65. 1947—The first African American principal in Omaha Public Schools was Omaha’s Eugene Skinner, who served at Long School among others.
  66. 1948—The first Black woman to graduate from the Creighton Law School was Omaha’s Elizabeth Davis Pittman (1921-1998), became the first African American attorney in Nebraska.
  67. 1949—The first certified African American architect from Omaha was Harold L. Biddiex.
  68. 1940s—One of Omaha’s first black women taxi drivers was Marge Rose, who worked for the United Cab Company and the Ritz Cab Company over the years.
  69. 1950—The first African American elected to public office in Omaha was Elizabeth Davis Pittman, also making her the first African American woman elected to the Omaha School Board.
  70. 1950—One of the first black faculty members University of Nebraska (1950 to 1954) and at Creighton University (1951 to 1952) was Whitney Young.
  71. 1951—The first black priest ordained in the Omaha Archdiocese of the Roman Catholic Church was Father J. Warren Anderson, who preached for the first time at St. Benedict’s on June 17th.
  72. 1952—The first African American in Omaha to become a master electrician was Boyd Calloway.
  73. 1952—The first Black radio announcer in Omaha, Harry Besse, works for KSWI.
  74. 1952—John Pierce and Aaron Dailey became the first African American policemen appointed to “cruiser car duty” by the Omaha Police Department.
  75. 1953—The first black patrol sergeant in the Omaha Police Department was Omaha’s Pitmon Foxall II, nephew of Pitmon Foxall.
  76. 1954—The first African American bus drivers were hired by the Omaha and Council Bluffs Street Railway and ended the Omaha Bus Boycott. They included included Arthur Lee (Jack) Williams and Charles (Lucky) Abram.
  77. 1955—The first African American player on the Omaha Cardinals semi-professional baseball team was first baseman Tom Alston.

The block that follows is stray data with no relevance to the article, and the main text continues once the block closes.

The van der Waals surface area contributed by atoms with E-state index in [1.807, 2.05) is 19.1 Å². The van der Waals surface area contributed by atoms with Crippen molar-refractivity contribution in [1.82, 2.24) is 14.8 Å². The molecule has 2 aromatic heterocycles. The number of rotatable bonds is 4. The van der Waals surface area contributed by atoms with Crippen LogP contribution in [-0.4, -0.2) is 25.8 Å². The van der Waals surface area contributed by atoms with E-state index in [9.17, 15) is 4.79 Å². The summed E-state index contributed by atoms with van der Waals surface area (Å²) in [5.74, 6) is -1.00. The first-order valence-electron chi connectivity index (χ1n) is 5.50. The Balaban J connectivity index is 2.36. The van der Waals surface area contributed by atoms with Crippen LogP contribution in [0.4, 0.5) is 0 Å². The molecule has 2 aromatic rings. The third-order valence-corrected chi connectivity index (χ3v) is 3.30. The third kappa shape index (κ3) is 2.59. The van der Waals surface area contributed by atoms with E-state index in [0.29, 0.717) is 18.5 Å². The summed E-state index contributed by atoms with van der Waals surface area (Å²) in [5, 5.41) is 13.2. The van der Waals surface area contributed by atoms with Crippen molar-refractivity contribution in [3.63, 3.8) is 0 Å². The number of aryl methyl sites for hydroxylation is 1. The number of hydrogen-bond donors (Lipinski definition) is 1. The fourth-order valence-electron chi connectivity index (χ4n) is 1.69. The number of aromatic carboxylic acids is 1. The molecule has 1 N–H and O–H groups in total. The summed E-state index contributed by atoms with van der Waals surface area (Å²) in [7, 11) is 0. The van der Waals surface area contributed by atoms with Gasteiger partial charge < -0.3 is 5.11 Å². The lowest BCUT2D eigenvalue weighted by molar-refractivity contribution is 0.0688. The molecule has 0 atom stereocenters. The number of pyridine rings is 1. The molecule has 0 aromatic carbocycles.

78. 1957—The first time the Omaha Fire Department was integrated was this year.
  79. 1958—The first African American teacher in the Roman Catholic Archdiocese in Omaha was Tessie O. Edwards, who taught for 46 years.
  80. 1959—The first Black lieutenant in the homicide unit of the Omaha Police Department was Omaha’s Monroe Coleman.
  81. 1960—The Omaha Fire Department’s first Black battalion chief was Omaha’s Herbie Davis.
  82. 1964—The first African American NFL player to share a room with a white player was Omaha’s Gale Sayers.
  83. 1964—The first Black captain in the Omaha Police Department was Omaha’s Monroe Coleman.
  84. 1964—The first Black female principal in Omaha Public Schools was Omaha’s Edmae Swain.
  85. 1964—The first Black woman to be appointed to the Douglas County attorney office was Elizabeth Davis Pittman.
  86. 1965—Omaha’s Ambrose Jackson Jr. founded the city’s first black-owned architectural firm.
  87. 1966—Omaha’s Coleman Jr. became the first African American deputy chief in the Omaha Police Department.
  88. 1966—Omaha’s James Pittman, an African American veterinarian, developed the New Horizons subdivision just southeast of 108th and Blondo Streets as Omaha’s first intentionally mixed-race neighborhood.
  89. 1968—Omaha’s Marlin Briscoe became the first black quarterback in professional football.
  90. 1968—Omaha’s Darryl C. Eure became a co-founder of Nebraska’s first black theatre called the Afro-Academy of Dramatic Arts.